Expatriation and Migration: Two Faces of the Same Coin

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Why are some people free to move around the world while others are constrained for crossing borders? This book challenges this crucial injustice that creates inequalities in the face of global issues such as climate change, wars, diseases and other local risk factors. The main theme of this collective work is to consider the representation of human displacement as a moral barrier between expatriates and migrants, with the former being seen as 'unproblematic' and 'desirable' while the latter is portrayed as 'problematic' and 'undesirable'. Surveys show that this binary categorization subsists on at least four continents, stigmatizing different categories of people.

Contributors are: Julia Büchele, Clio Chaveneau, Milos Debnar, Karine Duplan, Abdoulaye Gueye, Omar Lizarraga, and Chie Sakai.

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Sylvain Beck, Ph.D. in Sociology (2015), Paris-Sorbonne University, is Lecturer in Social Work at Cergy-Paris University. He has published Expatriation as emancipation. Towards another eye on international migrations? (Revue Sociétés Plurielles, 2021, in French).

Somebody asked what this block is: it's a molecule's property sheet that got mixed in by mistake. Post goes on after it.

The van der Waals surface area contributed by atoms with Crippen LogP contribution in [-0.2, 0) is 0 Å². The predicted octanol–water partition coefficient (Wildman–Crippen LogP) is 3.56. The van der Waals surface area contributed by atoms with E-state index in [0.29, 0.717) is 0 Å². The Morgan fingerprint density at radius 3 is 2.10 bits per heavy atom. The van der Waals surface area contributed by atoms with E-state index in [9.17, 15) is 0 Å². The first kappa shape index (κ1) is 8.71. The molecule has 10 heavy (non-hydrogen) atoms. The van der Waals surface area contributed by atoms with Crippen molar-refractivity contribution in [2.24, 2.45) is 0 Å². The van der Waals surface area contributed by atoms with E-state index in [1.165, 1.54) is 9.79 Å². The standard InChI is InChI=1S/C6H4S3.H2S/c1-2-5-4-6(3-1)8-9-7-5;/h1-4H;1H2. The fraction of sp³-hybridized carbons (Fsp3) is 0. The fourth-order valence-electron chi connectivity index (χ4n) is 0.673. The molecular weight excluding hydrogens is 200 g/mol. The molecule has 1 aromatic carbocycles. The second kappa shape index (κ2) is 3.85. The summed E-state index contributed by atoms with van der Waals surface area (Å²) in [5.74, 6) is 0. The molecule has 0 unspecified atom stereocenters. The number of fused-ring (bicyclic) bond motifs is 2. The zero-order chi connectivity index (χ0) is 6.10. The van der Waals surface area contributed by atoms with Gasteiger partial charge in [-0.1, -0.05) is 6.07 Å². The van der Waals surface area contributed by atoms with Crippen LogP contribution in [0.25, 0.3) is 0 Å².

List of Figures and Tables Notes on Contributors

PART 1: Beyond Words: Questioning Categories and Defining the Problem



 1 Introduction: Categories of Expats and Migrants Issues in Reappraising Global Human Displacements
Sylvain Beck
 2 Behind the Words: On the Use of Expatriate and Emigrant in the French Context
Abdoulaye Gueye
 3 Privileged, Highly Skilled and Unproblematic? White Europeans in Japan as Migrants
Miloš Debnár

PART 2: Gender Differentiation within the Categories: Blurring Tradition and Modernity



 4 Expat Spouses as “Quasi Members” Inside a Privileged Migration in Kampala, Uganda
Julia Büchele
 5 Between Lifestyles and Economic Opportunities: The Gendered Expectations of Japanese Expatriates in China’s Global Cities
Chie Sakai

PART 3: Beyond the Privilege: The Expatriate as a Symbol of Modernity



 6 Enjoying the Advantages of Freedom: Multi-Local Practices of US “Pleasant Expats” in Northwest Mexico
Omar Lizárraga
 7 Privilege in Migration: The Benefits of Nationality for Northern Migrants in the Middle East
Clio Chaveneau
 8 The Expatriate as a Hero of Globalization? Privileged Migration and Neoliberal Ideology in Luxembourg
Karine Duplan
 9 Conclusion: Sharing a Common Humanity: Expats and Migrants in Anthropocene Narratives
Sylvain Beck

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All readers interested in expatriation and migration studies, both in social sciences and human resource and management. This book is opened for students, academics but also practitioners like humanitarian, association for human rights and managers in multinational companies.
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